This made Edward very wrathful, and more than ever determined to take Calais. About Whitsuntide he completed a great wooden castle upon the sea-shore, and placed in it numerous warlike engines, with 40 men-at-arms and 200 archers, who kept such a watch upon the harbor that not even the two Abbeville sailors could enter it, without having their boats crushed and sunk by the great stones that the mangonels launched upon them. The townspeople began to feel what hunger really was, but their spirits were kept up by the hope that their king was at last collecting an army for their rescue.

And Philippe did collect all his forces, a great and noble army, and came one night to the hill of Sangate, just behind the English army, the knights' armor glancing and their pennons flying in the moonlight, so as to be a beautiful sight to the hungry garrison who could see the white tents pitched upon the hillside. Still there were but two roads by which the French could reach their friends in the town,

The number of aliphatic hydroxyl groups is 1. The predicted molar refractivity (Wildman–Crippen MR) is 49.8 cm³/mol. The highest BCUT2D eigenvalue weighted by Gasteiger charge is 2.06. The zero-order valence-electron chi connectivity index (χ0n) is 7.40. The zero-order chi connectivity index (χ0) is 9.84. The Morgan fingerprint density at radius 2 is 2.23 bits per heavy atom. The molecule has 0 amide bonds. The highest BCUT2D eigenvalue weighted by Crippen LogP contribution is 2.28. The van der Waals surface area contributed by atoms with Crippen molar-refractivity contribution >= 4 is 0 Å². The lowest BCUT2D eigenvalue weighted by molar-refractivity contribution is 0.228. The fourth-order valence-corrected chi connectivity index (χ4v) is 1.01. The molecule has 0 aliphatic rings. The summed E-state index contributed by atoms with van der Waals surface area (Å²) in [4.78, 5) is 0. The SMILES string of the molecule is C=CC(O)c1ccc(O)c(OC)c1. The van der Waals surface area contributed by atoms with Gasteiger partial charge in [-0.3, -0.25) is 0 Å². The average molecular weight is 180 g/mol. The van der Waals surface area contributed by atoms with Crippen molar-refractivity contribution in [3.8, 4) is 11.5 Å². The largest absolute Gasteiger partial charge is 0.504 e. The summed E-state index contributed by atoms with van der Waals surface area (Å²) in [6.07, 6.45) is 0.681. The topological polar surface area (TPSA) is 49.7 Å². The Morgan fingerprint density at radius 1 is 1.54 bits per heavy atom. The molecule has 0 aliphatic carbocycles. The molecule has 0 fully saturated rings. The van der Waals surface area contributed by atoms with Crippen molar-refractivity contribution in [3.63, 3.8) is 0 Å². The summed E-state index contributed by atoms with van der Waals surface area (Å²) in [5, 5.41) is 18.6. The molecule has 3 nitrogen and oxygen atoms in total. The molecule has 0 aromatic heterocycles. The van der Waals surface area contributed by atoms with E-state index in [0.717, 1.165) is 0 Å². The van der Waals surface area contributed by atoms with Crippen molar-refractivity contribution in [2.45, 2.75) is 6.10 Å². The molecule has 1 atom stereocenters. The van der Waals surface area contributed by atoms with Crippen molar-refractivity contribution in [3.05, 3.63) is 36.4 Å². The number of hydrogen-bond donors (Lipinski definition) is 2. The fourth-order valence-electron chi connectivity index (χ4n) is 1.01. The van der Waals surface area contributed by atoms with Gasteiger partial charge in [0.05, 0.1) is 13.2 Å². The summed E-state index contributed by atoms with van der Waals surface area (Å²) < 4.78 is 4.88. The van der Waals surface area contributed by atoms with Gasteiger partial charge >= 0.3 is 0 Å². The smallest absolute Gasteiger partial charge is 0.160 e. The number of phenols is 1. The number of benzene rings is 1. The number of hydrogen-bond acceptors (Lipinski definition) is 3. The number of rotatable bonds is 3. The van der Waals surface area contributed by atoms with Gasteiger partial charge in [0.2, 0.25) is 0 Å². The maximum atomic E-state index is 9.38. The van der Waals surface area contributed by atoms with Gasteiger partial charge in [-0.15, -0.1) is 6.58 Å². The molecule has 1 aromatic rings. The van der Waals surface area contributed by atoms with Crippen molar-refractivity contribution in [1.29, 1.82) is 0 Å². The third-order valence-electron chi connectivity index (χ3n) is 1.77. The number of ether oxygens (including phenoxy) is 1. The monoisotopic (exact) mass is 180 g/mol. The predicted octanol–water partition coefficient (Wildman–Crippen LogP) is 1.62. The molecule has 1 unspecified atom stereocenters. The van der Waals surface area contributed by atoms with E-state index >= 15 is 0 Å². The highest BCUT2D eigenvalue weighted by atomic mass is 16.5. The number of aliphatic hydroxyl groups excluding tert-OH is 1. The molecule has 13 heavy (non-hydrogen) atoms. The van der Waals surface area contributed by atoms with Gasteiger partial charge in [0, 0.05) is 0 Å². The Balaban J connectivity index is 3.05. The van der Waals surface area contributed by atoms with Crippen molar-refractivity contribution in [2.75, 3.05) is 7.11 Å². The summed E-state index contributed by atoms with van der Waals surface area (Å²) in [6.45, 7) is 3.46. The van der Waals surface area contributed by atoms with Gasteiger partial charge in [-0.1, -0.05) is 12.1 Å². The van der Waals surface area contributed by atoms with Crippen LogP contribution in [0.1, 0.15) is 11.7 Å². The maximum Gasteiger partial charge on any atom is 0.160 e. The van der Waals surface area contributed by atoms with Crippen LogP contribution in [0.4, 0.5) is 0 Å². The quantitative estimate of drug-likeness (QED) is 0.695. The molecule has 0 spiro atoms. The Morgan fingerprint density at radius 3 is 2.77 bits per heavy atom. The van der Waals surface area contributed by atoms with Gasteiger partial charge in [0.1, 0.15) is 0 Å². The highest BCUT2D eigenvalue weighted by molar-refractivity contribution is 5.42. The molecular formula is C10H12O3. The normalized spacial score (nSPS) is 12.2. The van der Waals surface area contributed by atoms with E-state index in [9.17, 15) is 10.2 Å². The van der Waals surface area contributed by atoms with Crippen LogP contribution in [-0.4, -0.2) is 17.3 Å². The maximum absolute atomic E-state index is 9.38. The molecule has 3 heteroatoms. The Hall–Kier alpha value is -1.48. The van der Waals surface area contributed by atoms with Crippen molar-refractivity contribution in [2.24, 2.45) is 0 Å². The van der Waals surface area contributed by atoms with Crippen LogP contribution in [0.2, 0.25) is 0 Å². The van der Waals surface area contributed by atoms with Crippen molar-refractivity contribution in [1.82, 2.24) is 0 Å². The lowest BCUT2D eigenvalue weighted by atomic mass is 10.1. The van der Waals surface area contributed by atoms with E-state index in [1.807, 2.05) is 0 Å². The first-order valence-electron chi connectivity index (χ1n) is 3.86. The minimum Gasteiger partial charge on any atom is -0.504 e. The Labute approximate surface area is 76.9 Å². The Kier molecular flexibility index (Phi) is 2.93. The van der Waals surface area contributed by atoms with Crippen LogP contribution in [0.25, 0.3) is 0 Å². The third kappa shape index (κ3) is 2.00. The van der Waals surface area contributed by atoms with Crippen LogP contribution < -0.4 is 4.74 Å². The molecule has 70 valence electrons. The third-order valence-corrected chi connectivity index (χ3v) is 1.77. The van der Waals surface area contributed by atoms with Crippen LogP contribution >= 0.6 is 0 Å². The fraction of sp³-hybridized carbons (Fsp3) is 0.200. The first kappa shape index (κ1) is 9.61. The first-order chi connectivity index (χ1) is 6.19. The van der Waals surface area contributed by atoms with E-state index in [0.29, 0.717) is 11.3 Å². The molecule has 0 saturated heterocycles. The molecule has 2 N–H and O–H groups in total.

- one along the sea-coast, the other by a marshy road higher up the country, and there was but one bridge by which the river could be crossed. The English king's fleet could prevent any troops from passing along the coast road, the Earl of Derby guarded the bridge, and there was a great tower, strongly fortified, close upon Calais. There were a few skirmishes, but the French king, finding it difficult to force his way to relieve the town, sent a party of knights with a challenge to King Edward to come out of his camp and do battle upon a fair field.

To this Edward made answer, that he had been nearly a year before Calais, and had spent large sums of money on the siege, and that he had nearly become master of the place, so that he had no intention of coming out only to gratify his adversary, who must try some other road if he could not make his way in by that before him.

Three days were spent in parleys, and then, without the slightest effort to rescue the brave, patient

men within the town, away went King Philippe of • France, with all his men, and the garrison saw the

host that had crowded the hill of Sangate melt away like a summer cloud.